Using stem cells to give sight and controlling rogue blood stem cells – Metcalf Prize winners announced
I am delighted to announce the two brilliant scientists who are the winners of the 2022 Metcalf Prizes for Stem Cell Research, and you can meet them tonight.
Dr Anai Gonzalez-Cordero, a researcher at the Children’s Medical Research Institute, aims to restore sight in people with inherited retinal diseases, by repairing or replacing damaged photoreceptor (light-sensing) cells in the eye.
Dr Ashley Ng is revealing how blood stem cells are controlled, and how they can go rogue, leading to blood cancers. He is a researcher at WEHI and a clinician at the Royal Melbourne Hospital and Peter MacCallum Cancer Centre.
Both will receive a $55,000 prize from the Foundation. We hope that investing in their careers will advance Australian stem cell research and, importantly, improve the prognosis for patients.
Read on to find out more about their research and achievements.
Anai and Ashley are also speaking the Gene therapies and stem cell research: now and in the future public forum tonight at 5.30pm AEDT. There’s still time to register to attend in person in Melbourne or join online via our website.
Also in this newsletter: lab-made blood, using maths to predict the path from cells to humans, and more in our regular round-up of news from around the world.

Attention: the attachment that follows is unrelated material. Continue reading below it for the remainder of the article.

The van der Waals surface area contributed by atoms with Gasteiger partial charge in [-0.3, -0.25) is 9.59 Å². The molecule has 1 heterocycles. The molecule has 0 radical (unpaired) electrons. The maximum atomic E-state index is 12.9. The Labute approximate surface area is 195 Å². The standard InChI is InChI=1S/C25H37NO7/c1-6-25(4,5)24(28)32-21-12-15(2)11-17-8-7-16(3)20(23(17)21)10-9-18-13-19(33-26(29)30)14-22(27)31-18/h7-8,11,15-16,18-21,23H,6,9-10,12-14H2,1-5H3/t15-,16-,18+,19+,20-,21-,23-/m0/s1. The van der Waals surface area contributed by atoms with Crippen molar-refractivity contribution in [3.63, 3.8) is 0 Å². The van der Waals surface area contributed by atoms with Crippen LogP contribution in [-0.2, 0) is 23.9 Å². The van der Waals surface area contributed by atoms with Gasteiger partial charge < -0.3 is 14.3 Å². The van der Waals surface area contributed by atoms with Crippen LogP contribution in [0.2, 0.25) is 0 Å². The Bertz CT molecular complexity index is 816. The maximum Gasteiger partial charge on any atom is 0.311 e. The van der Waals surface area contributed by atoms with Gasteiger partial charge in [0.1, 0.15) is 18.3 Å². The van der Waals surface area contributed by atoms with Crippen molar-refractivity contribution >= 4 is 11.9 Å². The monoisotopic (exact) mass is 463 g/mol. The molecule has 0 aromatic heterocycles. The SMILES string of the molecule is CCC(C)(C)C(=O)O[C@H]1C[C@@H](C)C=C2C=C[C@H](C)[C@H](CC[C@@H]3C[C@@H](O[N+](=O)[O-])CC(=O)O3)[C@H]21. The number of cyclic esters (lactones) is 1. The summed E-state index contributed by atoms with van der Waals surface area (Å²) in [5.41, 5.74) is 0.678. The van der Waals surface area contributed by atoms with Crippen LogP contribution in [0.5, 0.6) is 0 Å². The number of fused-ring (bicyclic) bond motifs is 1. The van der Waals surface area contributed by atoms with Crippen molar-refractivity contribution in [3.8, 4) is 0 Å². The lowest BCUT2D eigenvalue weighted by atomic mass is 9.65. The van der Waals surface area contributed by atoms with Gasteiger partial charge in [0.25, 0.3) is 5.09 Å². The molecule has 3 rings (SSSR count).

Dr Graeme L Blackman AO
Chairman, National Stem Cell Foundation of Australia
In this bulletin:
- Using stem cells to give sight
- Controlling rogue blood stem cells
- Stem cell news from around the world
Using stem cells to give sight
Dr Anai Gonzalez-Cordero’s research aims to restore sight in people with inherited retinal diseases, by repairing or replacing damaged photoreceptor (light-sensing) cells in the eye.
She has already shown that she can grow cultures of healthy photoreceptor cells in a dish in the lab and then use the cells replace the defective cells and restore sight in laboratory models of hereditary blindness. And she has shown that gene therapy can repair diseased human retinal cells grown in the lab as ‘mini-organs’ (or ‘organoids’), providing them with normal light-sensing ability.
Her $55,000 Metcalf Prize will contribute to developing systems to progress both concepts towards clinical trials. She is based at Children’s Medical Research Institute (CMRI) in Western Sydney.
The prize is an initiative of the National Stem Cell Foundation of Australia.
More than 16,000 Australians live with an inherited retinal disease, a broad group of genetic eye conditions. These conditions cause blindness in nearly eight million people worldwide and can occur from birth through to late adulthood. Vision loss occurs due to a ‘spelling mistake’ in the genetic code that causes cells of the eye to malfunction.
Until recently, newly diagnosed patients and their families were told to expect progressive vision loss for which there was no treatment or cure.
Working at University College London, Anai learnt to grow stem cells and direct these to become retinal organoids (laboratory-derived ‘mini-organs), which are small, functional colonies of photoreceptor cells.
Now at CMRI in Australia, she is using this stem cell technology in two ways.